Without offering any details of my own choices, one can install multiple sirens and loudspeakers (some even speak phrases in English, Spanish and/or French) set to go off if someone disables a visible unit. Having a 130 dB alarm go off inside a boat is not conducive to a thorough search through drawers and cabinets. It almost causes nose bleeds. Detection systems can be varied for the point of entry: opening a port or hatch beyond a certain point can do the job, stepping on a doormat, walking past an invisble beam, or simply giving off body heat all work. If the system is tied into a video surveillance system (not too expensive - scdlink.com, et al), not only will it provide evidence to authorities responding to the hellacious racket coming from your boat, it can give you great entertainment when laying in bed watching someone who is boarding you, with no clue of what is about to happen. There are, of course, even more creative responses available for the truly paranoid or insensitive individuals that choose to pursue such options, but probably not worth discussing (for security reasons, alone).

The bottom line: for a couple hundred bucks you can have a sophisticated alarm system, which uses milliamps of current, allows you multiple options, and doesn't need sleep or companionship or walks to the nearest patch of ground. It beats no protection at all, and offers a modicum of "security", whatever that means to you.
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Old 24-01-2009, 11:50   #27
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All this talk about padlocks made me realize I probably should have mentioned I have a catamaran. My cabin just has a good old fashioned door with a lock built right in.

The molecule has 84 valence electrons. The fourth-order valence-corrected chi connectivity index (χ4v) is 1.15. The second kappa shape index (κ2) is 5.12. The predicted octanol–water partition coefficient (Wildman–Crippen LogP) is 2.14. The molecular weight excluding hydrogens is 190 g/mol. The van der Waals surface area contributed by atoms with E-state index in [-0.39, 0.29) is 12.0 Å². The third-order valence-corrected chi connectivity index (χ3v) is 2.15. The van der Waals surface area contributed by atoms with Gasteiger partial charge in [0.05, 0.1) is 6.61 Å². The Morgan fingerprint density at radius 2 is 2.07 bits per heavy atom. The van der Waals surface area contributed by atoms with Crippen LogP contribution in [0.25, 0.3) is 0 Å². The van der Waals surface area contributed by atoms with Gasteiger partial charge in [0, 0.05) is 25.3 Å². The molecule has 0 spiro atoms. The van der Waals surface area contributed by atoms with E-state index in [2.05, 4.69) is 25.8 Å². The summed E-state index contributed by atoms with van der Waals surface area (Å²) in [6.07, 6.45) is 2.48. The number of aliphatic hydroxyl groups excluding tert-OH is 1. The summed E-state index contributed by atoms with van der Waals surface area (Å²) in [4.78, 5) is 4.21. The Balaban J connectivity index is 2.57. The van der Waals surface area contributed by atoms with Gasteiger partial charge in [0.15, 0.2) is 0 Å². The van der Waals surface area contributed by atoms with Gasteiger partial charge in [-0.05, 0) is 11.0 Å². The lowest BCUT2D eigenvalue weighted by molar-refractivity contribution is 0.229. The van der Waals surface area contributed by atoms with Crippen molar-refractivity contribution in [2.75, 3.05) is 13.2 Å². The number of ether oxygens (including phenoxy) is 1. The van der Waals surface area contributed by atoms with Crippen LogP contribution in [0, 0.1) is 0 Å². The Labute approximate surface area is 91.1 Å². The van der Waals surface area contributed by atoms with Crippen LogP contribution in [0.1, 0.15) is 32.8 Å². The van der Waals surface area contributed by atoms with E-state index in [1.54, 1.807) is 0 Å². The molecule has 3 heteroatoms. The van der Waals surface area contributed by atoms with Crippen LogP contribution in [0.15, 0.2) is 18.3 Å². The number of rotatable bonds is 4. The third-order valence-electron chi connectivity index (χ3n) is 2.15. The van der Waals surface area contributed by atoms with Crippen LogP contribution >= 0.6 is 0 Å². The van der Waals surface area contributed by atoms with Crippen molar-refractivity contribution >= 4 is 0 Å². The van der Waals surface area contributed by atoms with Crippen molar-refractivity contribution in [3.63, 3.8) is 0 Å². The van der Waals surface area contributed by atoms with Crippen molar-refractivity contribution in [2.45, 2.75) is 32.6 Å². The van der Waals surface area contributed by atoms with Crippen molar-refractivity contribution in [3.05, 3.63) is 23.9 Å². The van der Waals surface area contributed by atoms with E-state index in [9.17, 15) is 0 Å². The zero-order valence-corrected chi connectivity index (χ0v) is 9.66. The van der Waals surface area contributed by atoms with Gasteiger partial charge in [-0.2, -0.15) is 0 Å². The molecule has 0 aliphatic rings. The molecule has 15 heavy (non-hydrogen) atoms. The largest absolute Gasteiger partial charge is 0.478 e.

Also that ball valve trick won't work for me, as my engine compartment is easily accessed from the cockpit. I also believe that the fuel lines may be accessed from the 2 cockpit lockers. I guess that also means the locking caps would be useless to me too.

I guess I could always install latches for padlocks, but would be a little nervous about someone accidentally stepping on one of them while underway, especially in rough weather. Well maybe not step right on top of it, but they are low enough that they could possibly do some damage to a calf or ankle if bumped into.

I guess just putting locks on the all the lockers would be one to add to the list, though.
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Old 24-01-2009, 12:03   #28
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I guess just putting locks on the all the lockers would be one to add to the list, though.
Someone, somewhere else (sorry, can't say where ) said using a small, low stretch line attached to the lid and led to the inside to a cleat is very difficult to defeat. Just can't raise the lid at all I suppose.

Although I don't know that the Gemini has usable channels for this type of application.
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Old 24-01-2009, 15:59   #29
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Someone, somewhere else (sorry, can't say where ) said using a small, low stretch line attached to the lid and led to the inside to a cleat is very difficult to defeat. Just can't raise the lid at all I suppose.

Although I don't know that the Gemini has usable channels for this type of application.
I'm guessing that would require a few holes. Although if you could route all the lines to one location inside, it would probably be much less of a PITA than a bunch of pad locks.
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Old 24-01-2009, 16:08   #30
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I'm guessing that would require a few holes. Although if you could route all the lines to one location inside, it would probably be much less of a PITA than a bunch of pad locks.
That is what they said is good.

I do not know what channels could be had from the Gemini lockers that would not involve a lot of friction. I have never been able to find a diagram of a Gemini with great detail. For that matter I have never seen one for any other boat either.